Higher education institutions could be hit with financial penalties for breaches of governance, after Minister for Education and Skills Richard Bruton announced several reforms to the allocation of funding to the sector.
Institutions will face penalties for acts such as giving misleading governance reports, filing late accounts and giving unofficial payments. Universities, including the University of Limerick, have been criticised heavily for some of these practices.
Also included in the reforms was the announcement that more money would be allocated to STEM courses. With one of the overall aims of the reforms to increase innovation and research, the money will be used to provide more high-cost STEM courses.
Further changes will see improving access for disadvantaged students, better flexible learning opportunities and new funding streams for research. It was also announced that the current 60:40 split of funds between universities and institutes of technology will be removed.
Funding will be tied to specific areas, such as expanding research, providing greater access for disadvantaged students, improving lifelong and flexible learning opportunities and ensuring that resources allocated better align with the economy’s growing needs.
The new reforms were introduced with a wave of targets, including increasing the number of students studying on a flexible basis and increasing those aged 25 to 64 engaged in lifelong learning. Building on the promise to make Ireland’s education and training service Europe’s best by 2026, the targets focus on creating opportunities for students at home and abroad while also improving higher education institutions at academic and governance level.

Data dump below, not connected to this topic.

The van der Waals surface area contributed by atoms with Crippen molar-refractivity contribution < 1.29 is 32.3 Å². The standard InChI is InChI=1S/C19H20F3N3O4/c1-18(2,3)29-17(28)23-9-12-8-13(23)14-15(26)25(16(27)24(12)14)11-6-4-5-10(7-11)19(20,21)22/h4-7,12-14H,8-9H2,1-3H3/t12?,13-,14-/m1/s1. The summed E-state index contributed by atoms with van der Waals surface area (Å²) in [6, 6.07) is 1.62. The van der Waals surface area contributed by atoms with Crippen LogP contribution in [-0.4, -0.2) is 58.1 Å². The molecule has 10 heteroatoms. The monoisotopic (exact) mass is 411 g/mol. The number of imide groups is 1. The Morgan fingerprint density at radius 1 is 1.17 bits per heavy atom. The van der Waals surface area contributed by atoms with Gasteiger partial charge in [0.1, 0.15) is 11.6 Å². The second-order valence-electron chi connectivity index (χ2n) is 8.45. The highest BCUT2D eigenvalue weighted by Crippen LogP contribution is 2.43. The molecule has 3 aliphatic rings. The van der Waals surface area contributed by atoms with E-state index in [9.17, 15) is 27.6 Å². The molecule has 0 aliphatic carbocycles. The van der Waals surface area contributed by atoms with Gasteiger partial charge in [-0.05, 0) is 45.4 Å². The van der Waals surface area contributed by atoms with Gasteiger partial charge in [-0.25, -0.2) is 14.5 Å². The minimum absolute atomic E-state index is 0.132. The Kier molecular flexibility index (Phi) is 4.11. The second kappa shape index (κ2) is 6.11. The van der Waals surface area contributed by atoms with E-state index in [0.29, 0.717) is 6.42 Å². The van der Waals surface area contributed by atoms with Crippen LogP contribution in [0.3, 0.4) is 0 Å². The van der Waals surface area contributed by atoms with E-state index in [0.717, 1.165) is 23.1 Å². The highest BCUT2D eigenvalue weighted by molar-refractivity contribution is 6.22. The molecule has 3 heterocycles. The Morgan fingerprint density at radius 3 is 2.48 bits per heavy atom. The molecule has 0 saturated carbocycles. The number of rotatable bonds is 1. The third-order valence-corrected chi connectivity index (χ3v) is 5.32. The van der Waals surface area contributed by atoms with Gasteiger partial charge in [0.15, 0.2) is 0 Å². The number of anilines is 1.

While outlining general changes, the ministers also announced several key reforms which will be focused on in 2018, including increasing funding that is allocated to universities based on research performance from five per cent to 10 per cent. Institutions with more than one campus will be allocated an extra €250,000 and a fund designed to support innovation will also be set up.
In a press statement about the reforms, Bruton said they were important to “provide clarity” on what is expected of higher education institutions. “Today’s announcement will ensure innovation, good governance and excellent research are prioritized by our institutions, in line with our overall national goals”, he said.
Bruton said he was “particularly excited” about the increased emphasis on innovation, saying that “it is so important to reward and encourage leaders to try new, exciting things”.
Minister for Higher Education Mary Mitchell O’Connor, also commenting in a press statement on the reforms, said that they are “committing today to transition towards a reformed funding model that is more transparent, consistent across higher education institutions, that incentivises actions in key strategic areas such as research and STEM provision, and supports improved accountability while also respecting institutional autonomy”.
She explained that the new model will allow the government to ensure that “institutions are held accountable for how they use public resources”.